The New Zealand passport – the ‘highly effective’ little black guide everybody desires their identify in
Suggestions: Nine years ago, on a hot day in Auckland, I had one of the most proud days of my life.
It was November 18, 2011 when I, along with several hundred others, filled the Town Hall to become a New Zealander.
I pledged my allegiance to the Queen (a little difficult when in Ireland) and obtained a certificate stating that I, Alan Granville, was now a Kiwi.
I came to this area in 2004 on a one-year working vacation, I did not expect to go on for 12 months but, as one thing led to another, I fell head over heels in as far away as Dublin.
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Getting a little black book out of letters in the weeks that followed was a life experience. Not every day you receive a second passport, which has been a staple for many years.
Last week, New Zealand was announced as the most powerful passport in the world (since then connected with Germany, Luxembourg, Spain and South Korea at the top).
NZ citizens have the opportunity to apply for a visa, or entry visa, in 134 countries, according to the Passport Index.
Hrant Boghossian, from the Passport Index, told Stuff that there was a good reason why Aotearoa was so popular: “The best way to deal with the Covid-19 crisis in New Zealand is to show that its citizens are being readily received abroad.”
This follows evidence that the search for “how to move to New Zealand” has driven Google Trends, largely due to the US presidential election. Suddenly it seems everyone wants to move here.
In the case of Covid, there are advantages to having more than one passport.
“(It provides) means of transportation, migration, escape, and survival of economic, health, or political problems,” said Boghossian. Being a citizen of the world was a high priority and is now a must. ”
JOHN EGAN / Dedicated
John Egan holds passports for New Zealand, US, Canada and Ireland.
Feeling like an international citizen is what drives John Egan and his Max husband. The two, who live in Auckland, obtained eight passports between them. Both hold New Zealand and Canadian passports; John can count Ireland and US between them, Max also has UK and Australia.
“I was born in the United States, into a German family, but I left the US after living in Canada and living in Canada. A few years ago a great opportunity came here to Aotearoa,” explained Egan. “Canada and the NZ both want to commit to where I live and the culture of the people, but the important thing is that I have experienced it as LGBTQ +. From my experience, things could quickly get worse for us. I think all Queer people who can get a second passport should do so. “
A lecturer at Auckland University admits there were some difficulties in obtaining passports.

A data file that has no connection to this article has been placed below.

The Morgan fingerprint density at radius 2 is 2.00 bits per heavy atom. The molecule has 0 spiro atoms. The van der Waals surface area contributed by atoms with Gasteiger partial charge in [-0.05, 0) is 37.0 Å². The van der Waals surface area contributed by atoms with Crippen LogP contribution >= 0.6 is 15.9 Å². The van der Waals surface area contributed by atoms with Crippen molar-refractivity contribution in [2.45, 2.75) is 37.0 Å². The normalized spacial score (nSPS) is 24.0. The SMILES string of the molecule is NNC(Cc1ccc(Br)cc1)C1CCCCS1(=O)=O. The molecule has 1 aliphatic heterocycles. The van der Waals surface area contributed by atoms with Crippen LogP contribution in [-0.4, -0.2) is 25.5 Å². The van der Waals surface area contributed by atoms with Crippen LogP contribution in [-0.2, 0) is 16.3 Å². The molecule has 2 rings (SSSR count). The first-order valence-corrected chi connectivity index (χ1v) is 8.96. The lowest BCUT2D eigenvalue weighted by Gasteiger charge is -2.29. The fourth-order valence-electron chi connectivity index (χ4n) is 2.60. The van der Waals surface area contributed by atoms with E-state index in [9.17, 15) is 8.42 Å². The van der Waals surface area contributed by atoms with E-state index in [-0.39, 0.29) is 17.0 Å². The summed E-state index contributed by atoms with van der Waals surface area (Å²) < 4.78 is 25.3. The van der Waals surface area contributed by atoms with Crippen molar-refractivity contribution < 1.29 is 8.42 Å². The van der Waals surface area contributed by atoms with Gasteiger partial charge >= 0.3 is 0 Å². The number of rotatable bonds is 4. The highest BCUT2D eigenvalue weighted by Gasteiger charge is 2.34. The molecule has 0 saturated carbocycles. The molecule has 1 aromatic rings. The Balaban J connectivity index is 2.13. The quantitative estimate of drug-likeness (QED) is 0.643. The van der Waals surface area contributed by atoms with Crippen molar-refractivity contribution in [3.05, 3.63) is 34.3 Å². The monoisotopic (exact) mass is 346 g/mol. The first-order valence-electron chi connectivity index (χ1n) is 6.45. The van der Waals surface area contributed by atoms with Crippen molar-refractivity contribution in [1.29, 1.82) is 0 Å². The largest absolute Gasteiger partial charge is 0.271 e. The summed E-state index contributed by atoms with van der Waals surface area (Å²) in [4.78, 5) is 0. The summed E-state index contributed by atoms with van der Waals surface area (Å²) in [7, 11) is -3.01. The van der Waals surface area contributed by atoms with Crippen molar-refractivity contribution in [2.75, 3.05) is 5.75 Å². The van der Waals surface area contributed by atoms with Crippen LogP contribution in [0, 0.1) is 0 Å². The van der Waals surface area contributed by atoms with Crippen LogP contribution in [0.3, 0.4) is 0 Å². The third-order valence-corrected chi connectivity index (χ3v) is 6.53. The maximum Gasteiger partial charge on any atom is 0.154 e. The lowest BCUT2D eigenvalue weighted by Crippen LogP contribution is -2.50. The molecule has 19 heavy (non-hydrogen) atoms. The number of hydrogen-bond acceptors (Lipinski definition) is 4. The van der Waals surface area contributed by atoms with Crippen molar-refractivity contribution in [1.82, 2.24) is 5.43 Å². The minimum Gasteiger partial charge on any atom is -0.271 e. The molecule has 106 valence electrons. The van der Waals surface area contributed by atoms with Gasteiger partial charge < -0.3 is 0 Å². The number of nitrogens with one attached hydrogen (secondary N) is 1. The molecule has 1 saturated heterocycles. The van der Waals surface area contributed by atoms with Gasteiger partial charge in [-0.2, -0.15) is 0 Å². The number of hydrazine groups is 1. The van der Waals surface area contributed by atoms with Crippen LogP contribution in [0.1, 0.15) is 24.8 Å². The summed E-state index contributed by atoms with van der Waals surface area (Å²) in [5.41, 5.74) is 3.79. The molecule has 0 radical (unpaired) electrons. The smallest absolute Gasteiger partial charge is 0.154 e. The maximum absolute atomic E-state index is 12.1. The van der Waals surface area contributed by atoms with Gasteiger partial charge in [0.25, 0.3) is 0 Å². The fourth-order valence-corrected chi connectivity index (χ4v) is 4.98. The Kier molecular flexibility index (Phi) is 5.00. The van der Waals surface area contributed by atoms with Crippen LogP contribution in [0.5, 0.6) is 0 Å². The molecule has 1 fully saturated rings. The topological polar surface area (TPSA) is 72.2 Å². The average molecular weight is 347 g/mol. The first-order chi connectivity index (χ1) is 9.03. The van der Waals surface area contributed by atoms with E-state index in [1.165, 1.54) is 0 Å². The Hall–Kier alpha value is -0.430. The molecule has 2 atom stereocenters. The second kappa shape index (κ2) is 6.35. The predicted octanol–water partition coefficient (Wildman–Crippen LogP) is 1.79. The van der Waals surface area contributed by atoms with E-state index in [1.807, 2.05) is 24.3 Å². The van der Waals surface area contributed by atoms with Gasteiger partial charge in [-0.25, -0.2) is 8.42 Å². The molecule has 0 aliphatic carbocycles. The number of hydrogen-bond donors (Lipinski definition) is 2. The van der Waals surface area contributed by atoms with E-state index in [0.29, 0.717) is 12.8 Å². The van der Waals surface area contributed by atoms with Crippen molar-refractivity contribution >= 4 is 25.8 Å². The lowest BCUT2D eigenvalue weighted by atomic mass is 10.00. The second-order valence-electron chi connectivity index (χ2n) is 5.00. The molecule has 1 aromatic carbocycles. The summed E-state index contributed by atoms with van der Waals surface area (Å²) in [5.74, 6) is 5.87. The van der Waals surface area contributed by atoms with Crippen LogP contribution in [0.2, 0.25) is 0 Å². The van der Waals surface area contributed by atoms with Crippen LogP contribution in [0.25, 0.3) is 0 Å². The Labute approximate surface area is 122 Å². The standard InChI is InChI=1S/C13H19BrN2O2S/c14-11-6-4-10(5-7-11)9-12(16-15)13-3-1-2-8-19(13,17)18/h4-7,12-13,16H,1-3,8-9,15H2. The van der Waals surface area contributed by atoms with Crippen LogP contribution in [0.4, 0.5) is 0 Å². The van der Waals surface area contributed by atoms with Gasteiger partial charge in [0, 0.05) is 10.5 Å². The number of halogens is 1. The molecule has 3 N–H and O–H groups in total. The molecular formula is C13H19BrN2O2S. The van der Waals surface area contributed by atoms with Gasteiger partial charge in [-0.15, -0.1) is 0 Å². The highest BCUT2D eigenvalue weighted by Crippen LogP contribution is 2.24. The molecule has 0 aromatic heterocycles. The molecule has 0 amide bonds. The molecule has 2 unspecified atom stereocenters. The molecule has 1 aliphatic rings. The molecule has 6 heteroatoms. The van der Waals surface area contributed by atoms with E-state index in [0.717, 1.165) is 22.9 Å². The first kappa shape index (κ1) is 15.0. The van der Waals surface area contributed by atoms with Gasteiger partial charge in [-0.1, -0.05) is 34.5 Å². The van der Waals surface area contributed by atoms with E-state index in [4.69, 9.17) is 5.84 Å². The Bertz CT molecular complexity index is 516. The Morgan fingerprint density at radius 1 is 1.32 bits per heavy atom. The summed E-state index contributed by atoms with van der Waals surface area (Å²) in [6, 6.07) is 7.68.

“In Ireland it was difficult because my parents’ marriage certificate was issued to the church: who knew that Ireland only approved state marriages? And every time I reschedule in the United States I had to write a letter explaining why I had other passports.
Egan echoes Boghossian’s view that it is now more important to have multiple passports.
“In our Covid-19 country, without these passports, I can’t go home because of an emergency. That’s why it’s important now. And… sometimes, I go somewhere where one of my passports allows for a visa. Or a small visa fee. I look at everything. ”
But Egan may feel privileged, not everyone from a country that allows more than one citizen.
Dr Alan Tan is a dentist in Auckland. Born in Malaysia, Tan has lived in New Zealand since 1998. He came to learn and love the country immediately.
“As soon as I moved to Dunedin there were about 30 foreign students at my high school and even though I was a minority I saw that people wanted to involve you,” Tan said.
“I love the country, knowing that we are so close to nature and that going out right away is amazing. And having everything we need – we are ruined by choosing food wisely and wisely. So there is nothing you should not like.”
He wants a New Zealand passport and can register for a “heart attack”, but there is a problem, as he has to give up his Malawian passport. This could mean problems with the legacy of the home, as well as preventing him from caring for his aging parents.
“I believe that receiving an inheritance in Malaysia requires government approval from the government which can be difficult to obtain. My sister has lost her citizenship so that she can no longer inherit land and other resources.”
Tan’s parents are opposed to giving him a Malaysian passport, “among them is the possible reason for losing a legacy to the state, and if he can take care of himself. My father was diagnosed with Parkinson’s disease soon and it would be difficult to work and live in Malaysia.”